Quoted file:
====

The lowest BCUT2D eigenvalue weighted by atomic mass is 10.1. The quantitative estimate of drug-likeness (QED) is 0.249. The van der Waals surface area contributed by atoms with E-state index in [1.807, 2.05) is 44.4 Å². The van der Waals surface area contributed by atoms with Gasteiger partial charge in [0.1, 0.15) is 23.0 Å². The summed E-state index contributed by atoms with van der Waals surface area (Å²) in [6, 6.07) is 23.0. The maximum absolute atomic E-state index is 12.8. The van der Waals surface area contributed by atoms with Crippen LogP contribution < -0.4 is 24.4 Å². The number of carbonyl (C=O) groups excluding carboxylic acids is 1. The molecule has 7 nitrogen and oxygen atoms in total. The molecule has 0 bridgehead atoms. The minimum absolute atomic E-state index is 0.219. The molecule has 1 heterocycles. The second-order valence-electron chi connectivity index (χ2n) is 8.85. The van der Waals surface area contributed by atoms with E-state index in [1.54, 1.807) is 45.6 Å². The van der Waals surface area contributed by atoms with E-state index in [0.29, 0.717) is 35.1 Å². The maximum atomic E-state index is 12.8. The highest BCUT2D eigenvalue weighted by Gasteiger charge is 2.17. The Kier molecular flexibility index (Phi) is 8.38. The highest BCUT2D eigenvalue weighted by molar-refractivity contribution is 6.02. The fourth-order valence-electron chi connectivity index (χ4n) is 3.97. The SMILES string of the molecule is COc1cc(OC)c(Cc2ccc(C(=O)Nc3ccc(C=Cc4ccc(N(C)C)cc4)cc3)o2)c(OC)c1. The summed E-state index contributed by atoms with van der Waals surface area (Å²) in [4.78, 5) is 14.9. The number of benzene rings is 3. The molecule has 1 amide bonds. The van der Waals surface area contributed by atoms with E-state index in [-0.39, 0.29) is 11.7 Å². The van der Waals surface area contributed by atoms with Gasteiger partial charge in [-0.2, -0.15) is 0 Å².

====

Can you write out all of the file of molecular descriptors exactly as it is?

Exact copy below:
The lowest BCUT2D eigenvalue weighted by atomic mass is 10.1. The quantitative estimate of drug-likeness (QED) is 0.249. The van der Waals surface area contributed by atoms with E-state index in [1.807, 2.05) is 44.4 Å². The van der Waals surface area contributed by atoms with Gasteiger partial charge in [0.1, 0.15) is 23.0 Å². The summed E-state index contributed by atoms with van der Waals surface area (Å²) in [6, 6.07) is 23.0. The maximum absolute atomic E-state index is 12.8. The van der Waals surface area contributed by atoms with Crippen LogP contribution < -0.4 is 24.4 Å². The number of carbonyl (C=O) groups excluding carboxylic acids is 1. The molecule has 7 nitrogen and oxygen atoms in total. The molecule has 0 bridgehead atoms. The minimum absolute atomic E-state index is 0.219. The molecule has 1 heterocycles. The second-order valence-electron chi connectivity index (χ2n) is 8.85. The van der Waals surface area contributed by atoms with E-state index in [1.54, 1.807) is 45.6 Å². The van der Waals surface area contributed by atoms with E-state index in [0.29, 0.717) is 35.1 Å². The maximum atomic E-state index is 12.8. The highest BCUT2D eigenvalue weighted by Gasteiger charge is 2.17. The Kier molecular flexibility index (Phi) is 8.38. The highest BCUT2D eigenvalue weighted by molar-refractivity contribution is 6.02. The fourth-order valence-electron chi connectivity index (χ4n) is 3.97. The SMILES string of the molecule is COc1cc(OC)c(Cc2ccc(C(=O)Nc3ccc(C=Cc4ccc(N(C)C)cc4)cc3)o2)c(OC)c1. The summed E-state index contributed by atoms with van der Waals surface area (Å²) in [4.78, 5) is 14.9. The number of benzene rings is 3. The molecule has 1 amide bonds. The van der Waals surface area contributed by atoms with E-state index in [-0.39, 0.29) is 11.7 Å². The van der Waals surface area contributed by atoms with Gasteiger partial charge in [-0.2, -0.15) is 0 Å².